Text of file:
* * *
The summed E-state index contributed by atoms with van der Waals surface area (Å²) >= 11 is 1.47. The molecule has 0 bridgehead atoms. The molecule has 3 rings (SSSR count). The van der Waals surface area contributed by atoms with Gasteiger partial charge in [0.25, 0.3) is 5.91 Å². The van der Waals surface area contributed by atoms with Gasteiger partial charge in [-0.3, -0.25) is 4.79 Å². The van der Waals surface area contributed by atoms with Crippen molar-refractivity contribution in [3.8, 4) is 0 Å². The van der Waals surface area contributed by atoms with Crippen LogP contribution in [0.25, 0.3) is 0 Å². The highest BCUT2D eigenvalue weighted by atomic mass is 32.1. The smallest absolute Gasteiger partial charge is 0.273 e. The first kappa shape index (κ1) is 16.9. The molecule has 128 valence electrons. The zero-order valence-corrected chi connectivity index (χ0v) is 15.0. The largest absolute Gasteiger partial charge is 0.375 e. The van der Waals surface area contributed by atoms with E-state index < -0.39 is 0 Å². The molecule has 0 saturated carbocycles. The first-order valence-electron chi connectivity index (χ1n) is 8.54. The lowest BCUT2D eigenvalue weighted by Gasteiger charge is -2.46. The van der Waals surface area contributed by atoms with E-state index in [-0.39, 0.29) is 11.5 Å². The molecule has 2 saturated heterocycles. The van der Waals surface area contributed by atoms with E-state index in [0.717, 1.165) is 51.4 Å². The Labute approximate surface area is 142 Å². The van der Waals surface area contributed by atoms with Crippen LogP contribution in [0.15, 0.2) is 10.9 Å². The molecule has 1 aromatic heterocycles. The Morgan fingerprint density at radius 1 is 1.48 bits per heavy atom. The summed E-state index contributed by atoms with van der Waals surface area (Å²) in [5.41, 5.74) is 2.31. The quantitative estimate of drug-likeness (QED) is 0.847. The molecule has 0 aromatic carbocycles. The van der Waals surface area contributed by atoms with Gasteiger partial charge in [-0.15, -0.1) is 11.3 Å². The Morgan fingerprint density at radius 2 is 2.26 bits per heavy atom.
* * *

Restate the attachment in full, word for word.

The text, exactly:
The summed E-state index contributed by atoms with van der Waals surface area (Å²) >= 11 is 1.47. The molecule has 0 bridgehead atoms. The molecule has 3 rings (SSSR count). The van der Waals surface area contributed by atoms with Gasteiger partial charge in [0.25, 0.3) is 5.91 Å². The van der Waals surface area contributed by atoms with Gasteiger partial charge in [-0.3, -0.25) is 4.79 Å². The van der Waals surface area contributed by atoms with Crippen molar-refractivity contribution in [3.8, 4) is 0 Å². The van der Waals surface area contributed by atoms with Crippen LogP contribution in [0.25, 0.3) is 0 Å². The highest BCUT2D eigenvalue weighted by atomic mass is 32.1. The smallest absolute Gasteiger partial charge is 0.273 e. The first kappa shape index (κ1) is 16.9. The molecule has 128 valence electrons. The zero-order valence-corrected chi connectivity index (χ0v) is 15.0. The largest absolute Gasteiger partial charge is 0.375 e. The van der Waals surface area contributed by atoms with E-state index < -0.39 is 0 Å². The molecule has 0 saturated carbocycles. The first-order valence-electron chi connectivity index (χ1n) is 8.54. The lowest BCUT2D eigenvalue weighted by Gasteiger charge is -2.46. The van der Waals surface area contributed by atoms with E-state index in [-0.39, 0.29) is 11.5 Å². The molecule has 2 saturated heterocycles. The van der Waals surface area contributed by atoms with E-state index in [0.717, 1.165) is 51.4 Å². The Labute approximate surface area is 142 Å². The van der Waals surface area contributed by atoms with Crippen LogP contribution in [0.15, 0.2) is 10.9 Å². The molecule has 1 aromatic heterocycles. The Morgan fingerprint density at radius 1 is 1.48 bits per heavy atom. The summed E-state index contributed by atoms with van der Waals surface area (Å²) in [5.41, 5.74) is 2.31. The quantitative estimate of drug-likeness (QED) is 0.847. The molecule has 0 aromatic carbocycles. The van der Waals surface area contributed by atoms with Gasteiger partial charge in [-0.15, -0.1) is 11.3 Å². The Morgan fingerprint density at radius 2 is 2.26 bits per heavy atom.